Council approved the following accounts for payment: general, $722,231.27; and payroll, $139,772.06.

Water and sewer

Northeast Town treasurer Sheryl Wilkin noted that as of June 7, the water balance owing was down to $23,000 and of 10 accounts that had made arrangements to pay, three had paid in full. Three water users will have received disconnection notices.

Councillor Cook asked what happens if a water user refuses to pay. Mr. Williamson explained that, worst case, the bill gets added on to the property taxes.

Code of Conduct

Mr. Williamson asked council to begin thinking about what the municipality’s updated code of conduct should look like, considering the change of legislation coming in March 2019 that states all municipalities must have an integrity commissioner.

Currently, the code of conduct states that no member of council shall: a) use offensive words or unparliamentary language in or against the council or against any member, staff or guest; b) disturb another, or the council, staff or guest by any disorderly conduct disconcerting to the speaker or the assembly; speak on any subject other than the subject in debate; d) resist the rules of council or disobey the decision of the mayor or presiding officer or of council on questions of order or practice or upon the interpretation of the rules of council; e) leave a meeting without first obtaining permission from the mayor or presiding officer; f) be permitted to retake their seat after being ordered to vacate, having committed a breach of any rule of the council, until the next meeting and without making an apology to council; and g) interrupt the member who has the floor except to raise a point of order.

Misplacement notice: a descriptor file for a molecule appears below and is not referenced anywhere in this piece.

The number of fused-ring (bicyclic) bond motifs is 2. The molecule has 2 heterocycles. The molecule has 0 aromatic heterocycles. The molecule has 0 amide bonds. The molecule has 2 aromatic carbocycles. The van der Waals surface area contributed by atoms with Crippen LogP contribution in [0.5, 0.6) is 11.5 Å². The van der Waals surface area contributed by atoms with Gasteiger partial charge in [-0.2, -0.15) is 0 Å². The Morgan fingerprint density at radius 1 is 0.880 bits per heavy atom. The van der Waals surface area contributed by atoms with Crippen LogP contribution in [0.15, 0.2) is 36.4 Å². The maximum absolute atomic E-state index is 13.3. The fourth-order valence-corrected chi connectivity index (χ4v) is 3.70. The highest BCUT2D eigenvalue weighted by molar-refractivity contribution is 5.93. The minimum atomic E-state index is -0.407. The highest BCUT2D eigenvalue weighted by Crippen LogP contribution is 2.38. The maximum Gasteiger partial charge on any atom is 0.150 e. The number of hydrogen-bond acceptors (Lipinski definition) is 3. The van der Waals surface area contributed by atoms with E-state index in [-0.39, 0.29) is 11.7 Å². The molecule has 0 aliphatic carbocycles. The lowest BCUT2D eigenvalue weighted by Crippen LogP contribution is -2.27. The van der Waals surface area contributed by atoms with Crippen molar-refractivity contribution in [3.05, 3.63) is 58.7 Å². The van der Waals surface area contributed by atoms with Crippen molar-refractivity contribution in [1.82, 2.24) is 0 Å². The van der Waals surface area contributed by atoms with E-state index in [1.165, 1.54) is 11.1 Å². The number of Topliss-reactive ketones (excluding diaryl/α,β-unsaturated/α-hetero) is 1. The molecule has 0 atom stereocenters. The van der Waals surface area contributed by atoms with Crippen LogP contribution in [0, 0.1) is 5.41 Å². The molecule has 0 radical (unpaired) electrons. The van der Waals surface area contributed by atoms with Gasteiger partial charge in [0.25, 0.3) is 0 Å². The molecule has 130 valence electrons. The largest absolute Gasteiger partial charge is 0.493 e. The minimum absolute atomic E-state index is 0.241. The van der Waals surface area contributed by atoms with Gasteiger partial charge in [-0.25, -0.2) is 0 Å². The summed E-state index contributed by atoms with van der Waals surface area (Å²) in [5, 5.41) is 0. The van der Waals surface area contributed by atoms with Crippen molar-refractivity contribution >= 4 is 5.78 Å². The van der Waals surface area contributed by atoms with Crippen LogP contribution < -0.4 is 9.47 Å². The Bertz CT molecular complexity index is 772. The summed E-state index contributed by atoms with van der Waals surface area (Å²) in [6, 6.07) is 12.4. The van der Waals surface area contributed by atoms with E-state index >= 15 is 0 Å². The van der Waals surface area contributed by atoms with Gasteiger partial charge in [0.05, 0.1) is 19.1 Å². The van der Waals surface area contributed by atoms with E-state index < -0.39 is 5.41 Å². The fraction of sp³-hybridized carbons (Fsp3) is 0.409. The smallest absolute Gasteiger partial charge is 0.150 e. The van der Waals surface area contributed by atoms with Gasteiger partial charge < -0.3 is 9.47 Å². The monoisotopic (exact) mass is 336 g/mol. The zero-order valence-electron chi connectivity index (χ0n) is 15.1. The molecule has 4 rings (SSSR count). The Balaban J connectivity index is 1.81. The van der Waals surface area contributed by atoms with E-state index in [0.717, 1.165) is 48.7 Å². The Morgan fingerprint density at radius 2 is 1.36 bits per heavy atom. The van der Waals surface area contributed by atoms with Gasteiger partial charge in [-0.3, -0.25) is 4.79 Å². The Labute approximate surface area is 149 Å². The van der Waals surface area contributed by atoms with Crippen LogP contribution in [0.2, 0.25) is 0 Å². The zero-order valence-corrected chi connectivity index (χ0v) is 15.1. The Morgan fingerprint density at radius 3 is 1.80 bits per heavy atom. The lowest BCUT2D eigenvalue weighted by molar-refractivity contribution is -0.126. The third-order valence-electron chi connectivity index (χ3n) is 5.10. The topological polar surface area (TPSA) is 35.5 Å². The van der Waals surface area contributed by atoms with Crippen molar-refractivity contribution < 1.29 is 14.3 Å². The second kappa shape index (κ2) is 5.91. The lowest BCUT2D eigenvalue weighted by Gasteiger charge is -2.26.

What must be added to the code of conduct by March 2019 are matters pertaining to gifts, benefits or hospitality; respectful conduct (including officers and employees); confidential information; and use of property of the municipality.

Mr. Williamson explained that if anyone takes exception with a member of council, they may report their concern to the integrity commissioner at the expense of the municipality.

“Could you imagine if you had a dysfunctional council?” asked Councillor Paul Skippen. “A bill for every wacko statement said?”

Councillor Cook asked if the code of conduct could encompass something as broad as social media.

“Absolutely it should,” Councillor Erskine stated emphatically.

The mayor said it could, but it’s up to council to decide.